Lance Armstrong: A Hero I Used to Know
Lance Armstrong embodied perseverance of a heroic state. The cyclist was a cancer survivor who not only won his battle with cancer, but seemingly proceeded to win an unprecedented seven consecutive Tour de France titles. He revitalized the sport and arguably brought more attention to the sport of cycling than any other cyclist in its history. He inspired millions of people around the world with his Livestrong Foundation. A foundation that championed cancer-stricken people and brought awareness to the cause. Against all odds the cancer survivor had become the epitome of resilience.
I remember buying the yellow Livestrong plastic bracelet in support of Armstrong’s foundation and of the athlete. I believed I was supporting an honorable man who did the impossible. I now know it is truly impossible what he “accomplished.” When news broke this summer of the U.S. Anti Doping Agency prosecuting the cyclist for doping, I stood firm in my support. I gave him the benefit of the doubt. I thought it was a product of a corrupt agency and of testimonial from “fallen” cyclists. Cyclists attempting to secure immunity from their bouts of cheating.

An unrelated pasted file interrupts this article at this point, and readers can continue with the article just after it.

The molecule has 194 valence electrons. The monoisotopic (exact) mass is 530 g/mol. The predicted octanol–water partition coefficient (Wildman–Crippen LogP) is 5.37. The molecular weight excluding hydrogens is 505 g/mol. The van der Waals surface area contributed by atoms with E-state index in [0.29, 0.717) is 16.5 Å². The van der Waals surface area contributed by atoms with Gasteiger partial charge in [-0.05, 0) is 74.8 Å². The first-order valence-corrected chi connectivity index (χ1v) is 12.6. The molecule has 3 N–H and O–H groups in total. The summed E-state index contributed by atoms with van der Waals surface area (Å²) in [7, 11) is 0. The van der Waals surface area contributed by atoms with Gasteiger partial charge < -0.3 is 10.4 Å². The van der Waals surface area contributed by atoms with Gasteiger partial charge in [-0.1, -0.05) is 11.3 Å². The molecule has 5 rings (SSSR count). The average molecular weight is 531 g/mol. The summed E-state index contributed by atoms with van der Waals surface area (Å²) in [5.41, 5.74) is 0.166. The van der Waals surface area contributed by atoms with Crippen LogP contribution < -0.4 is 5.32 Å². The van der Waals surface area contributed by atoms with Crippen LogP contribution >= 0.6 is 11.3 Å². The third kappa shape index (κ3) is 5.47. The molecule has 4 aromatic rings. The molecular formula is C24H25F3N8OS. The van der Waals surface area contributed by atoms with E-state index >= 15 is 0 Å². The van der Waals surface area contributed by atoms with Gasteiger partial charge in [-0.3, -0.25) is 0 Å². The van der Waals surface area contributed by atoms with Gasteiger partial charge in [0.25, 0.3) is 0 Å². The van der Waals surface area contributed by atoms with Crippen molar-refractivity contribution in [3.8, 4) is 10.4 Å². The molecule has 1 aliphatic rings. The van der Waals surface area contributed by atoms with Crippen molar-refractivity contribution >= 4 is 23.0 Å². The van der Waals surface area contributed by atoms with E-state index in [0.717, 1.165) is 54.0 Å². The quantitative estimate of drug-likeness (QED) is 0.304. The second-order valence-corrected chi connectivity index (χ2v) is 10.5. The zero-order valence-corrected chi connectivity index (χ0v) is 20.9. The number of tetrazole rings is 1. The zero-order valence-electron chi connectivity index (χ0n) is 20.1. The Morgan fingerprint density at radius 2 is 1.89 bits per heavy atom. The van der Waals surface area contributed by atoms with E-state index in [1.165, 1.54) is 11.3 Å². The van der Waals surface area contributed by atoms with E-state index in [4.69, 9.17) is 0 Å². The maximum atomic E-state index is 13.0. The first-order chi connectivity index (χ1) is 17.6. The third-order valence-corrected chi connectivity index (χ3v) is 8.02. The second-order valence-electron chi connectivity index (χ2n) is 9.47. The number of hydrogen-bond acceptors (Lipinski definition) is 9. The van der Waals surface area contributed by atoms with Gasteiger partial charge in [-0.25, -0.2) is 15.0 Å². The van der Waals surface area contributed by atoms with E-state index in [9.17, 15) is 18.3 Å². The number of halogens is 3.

I supported Armstrong when his ex-wife said she helped him dope. My faith began to waver, but I remained resolute in my conviction. Resolute due to my inability to acknowledge the truth. The truth that Lance Armstrong was no hero. He was a fake. A fraud. When Armstrong’s former teammates, drivers, and practically everyone in contact with him during his professional career came forward to admit his cheating, there was no more room for denial. I had to accept the fact.
Armstrong has since stepped down as chairman of the Livestrong Foundation. Nike and other prominent companies have ended their endorsement deals. Armstrong is accused of using blood doping methods that masquerade the tampering. The doping boosts the athlete’s energy level and time of recovery. The method would explain why he never failed a drug test.
The Livestrong Foundation has raised more than 470 billion dollars on behalf of cancer research and awareness. If Armstrong’s “successes” inspired patients to get screened or diagnosed, does the end justify the means?
Overall I feel let down.
Simply disappointed of somebody I used to know.
Twitter: @adrakontaidis & @talkrealdebate